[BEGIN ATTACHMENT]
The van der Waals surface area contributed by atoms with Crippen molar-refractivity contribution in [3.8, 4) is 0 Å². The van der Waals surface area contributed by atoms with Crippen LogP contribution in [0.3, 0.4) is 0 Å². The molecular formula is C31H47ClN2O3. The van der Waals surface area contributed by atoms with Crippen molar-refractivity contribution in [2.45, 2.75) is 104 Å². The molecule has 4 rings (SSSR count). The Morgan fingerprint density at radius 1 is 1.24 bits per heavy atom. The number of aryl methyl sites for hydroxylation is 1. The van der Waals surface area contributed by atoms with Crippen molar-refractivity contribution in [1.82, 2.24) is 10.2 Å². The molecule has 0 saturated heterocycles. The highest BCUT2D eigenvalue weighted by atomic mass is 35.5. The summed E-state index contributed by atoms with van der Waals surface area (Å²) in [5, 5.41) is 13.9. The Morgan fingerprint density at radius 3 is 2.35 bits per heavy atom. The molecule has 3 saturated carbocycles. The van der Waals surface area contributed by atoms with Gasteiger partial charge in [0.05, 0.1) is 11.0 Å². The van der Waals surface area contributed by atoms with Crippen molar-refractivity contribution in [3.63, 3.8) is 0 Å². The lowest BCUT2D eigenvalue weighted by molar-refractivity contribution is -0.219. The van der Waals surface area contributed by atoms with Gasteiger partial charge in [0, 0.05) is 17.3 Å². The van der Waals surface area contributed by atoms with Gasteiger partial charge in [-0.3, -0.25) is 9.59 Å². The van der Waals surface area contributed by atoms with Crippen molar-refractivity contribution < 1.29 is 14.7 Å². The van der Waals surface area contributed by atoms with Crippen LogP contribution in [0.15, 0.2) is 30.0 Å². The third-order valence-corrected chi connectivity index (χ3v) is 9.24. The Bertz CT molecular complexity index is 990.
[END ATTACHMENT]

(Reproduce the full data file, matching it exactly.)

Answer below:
The van der Waals surface area contributed by atoms with Crippen molar-refractivity contribution in [3.8, 4) is 0 Å². The van der Waals surface area contributed by atoms with Crippen LogP contribution in [0.3, 0.4) is 0 Å². The molecular formula is C31H47ClN2O3. The van der Waals surface area contributed by atoms with Crippen molar-refractivity contribution in [2.45, 2.75) is 104 Å². The molecule has 4 rings (SSSR count). The Morgan fingerprint density at radius 1 is 1.24 bits per heavy atom. The number of aryl methyl sites for hydroxylation is 1. The van der Waals surface area contributed by atoms with Crippen molar-refractivity contribution in [1.82, 2.24) is 10.2 Å². The molecule has 0 saturated heterocycles. The highest BCUT2D eigenvalue weighted by atomic mass is 35.5. The summed E-state index contributed by atoms with van der Waals surface area (Å²) in [5, 5.41) is 13.9. The Morgan fingerprint density at radius 3 is 2.35 bits per heavy atom. The molecule has 3 saturated carbocycles. The van der Waals surface area contributed by atoms with Gasteiger partial charge in [0.05, 0.1) is 11.0 Å². The van der Waals surface area contributed by atoms with Crippen molar-refractivity contribution in [3.63, 3.8) is 0 Å². The lowest BCUT2D eigenvalue weighted by molar-refractivity contribution is -0.219. The van der Waals surface area contributed by atoms with Gasteiger partial charge in [0, 0.05) is 17.3 Å². The van der Waals surface area contributed by atoms with Gasteiger partial charge in [-0.3, -0.25) is 9.59 Å². The van der Waals surface area contributed by atoms with Crippen molar-refractivity contribution < 1.29 is 14.7 Å². The van der Waals surface area contributed by atoms with Crippen LogP contribution in [0.15, 0.2) is 30.0 Å². The third-order valence-corrected chi connectivity index (χ3v) is 9.24. The Bertz CT molecular complexity index is 990.